Watsonia meriana var. bulbillifera
Type of weed: Herbaceous weed
A long-lived, upright, herbaceous plant emerging each year from underground corms and growing up to 2m tall. Upright flowering stems are often reddish.
It has very large strap-like leaves. Most of the leaves arise from the base of the plant.
Tubular flowers are widely spaced along the flower spike. Flowers orange, red or salmon pink with six fused ‘petals’, in spring and early summer.
Fruit and seeds are generally not produced in Australia. Instead, clusters of small reproductive structures (bulbils) are produced at the upper stem joints.
Don’t confuse with…
Watsonia can be confused with native Dianella spp. and the weed Montbretia. (Under the ground Montbretia has long strings of corms which break away when the parent plant is disturbed and begin to shoot.)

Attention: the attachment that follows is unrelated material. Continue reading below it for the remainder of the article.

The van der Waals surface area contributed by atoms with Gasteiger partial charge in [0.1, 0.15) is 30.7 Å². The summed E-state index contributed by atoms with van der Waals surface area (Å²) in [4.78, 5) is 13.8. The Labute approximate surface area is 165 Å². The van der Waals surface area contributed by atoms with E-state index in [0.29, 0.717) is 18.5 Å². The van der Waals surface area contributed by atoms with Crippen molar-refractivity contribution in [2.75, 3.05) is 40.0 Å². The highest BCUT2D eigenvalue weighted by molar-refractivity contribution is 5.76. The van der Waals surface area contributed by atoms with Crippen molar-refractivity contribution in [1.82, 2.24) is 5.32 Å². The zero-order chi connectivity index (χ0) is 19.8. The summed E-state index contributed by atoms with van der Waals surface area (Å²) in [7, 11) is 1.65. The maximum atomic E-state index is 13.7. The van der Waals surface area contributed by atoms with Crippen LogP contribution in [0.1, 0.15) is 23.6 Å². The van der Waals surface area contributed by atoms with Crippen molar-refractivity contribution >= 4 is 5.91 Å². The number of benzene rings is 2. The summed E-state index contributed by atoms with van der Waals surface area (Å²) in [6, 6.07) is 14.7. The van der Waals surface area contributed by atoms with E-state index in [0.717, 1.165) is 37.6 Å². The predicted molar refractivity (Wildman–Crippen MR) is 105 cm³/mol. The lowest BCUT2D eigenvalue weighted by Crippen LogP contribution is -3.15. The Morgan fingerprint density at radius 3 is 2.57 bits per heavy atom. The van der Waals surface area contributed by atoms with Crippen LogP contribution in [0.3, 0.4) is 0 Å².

It spreads vigorously by underground ‘bulbs’ (corms) and smaller ‘bulbs’ (bulbils). Corms are washed downstream. It is dispersed by the movement of soil containing corms and in dumped garden waste.
Impact on bushland
Watsonia displaces native understorey plants. Concentrations of the plant create a fire hazard in summer.
- Native Water Ferns (Blechnum spp.)
- Dianella spp.
- Native Saw Sedges (Gahnia spp.)
Council provides a tool, on its Mountain Landscapes website, to help you choose native alternative plantings. Choose your village, soil, vegetation community and the purpose of your planting, and the tool will give you suggestions.
- Dig out corms and remove flowering stems which carry bulbils (spring to summer).
- Bag and remove all corms and bulbils, or bag and remove all stems with bulbils.
- Wipe leaves with herbicide between flowering & fruiting (summer). In open areas away from tree roots and swamp vegetation, spot spray with herbicide.
For more infoFor key points on these techniques: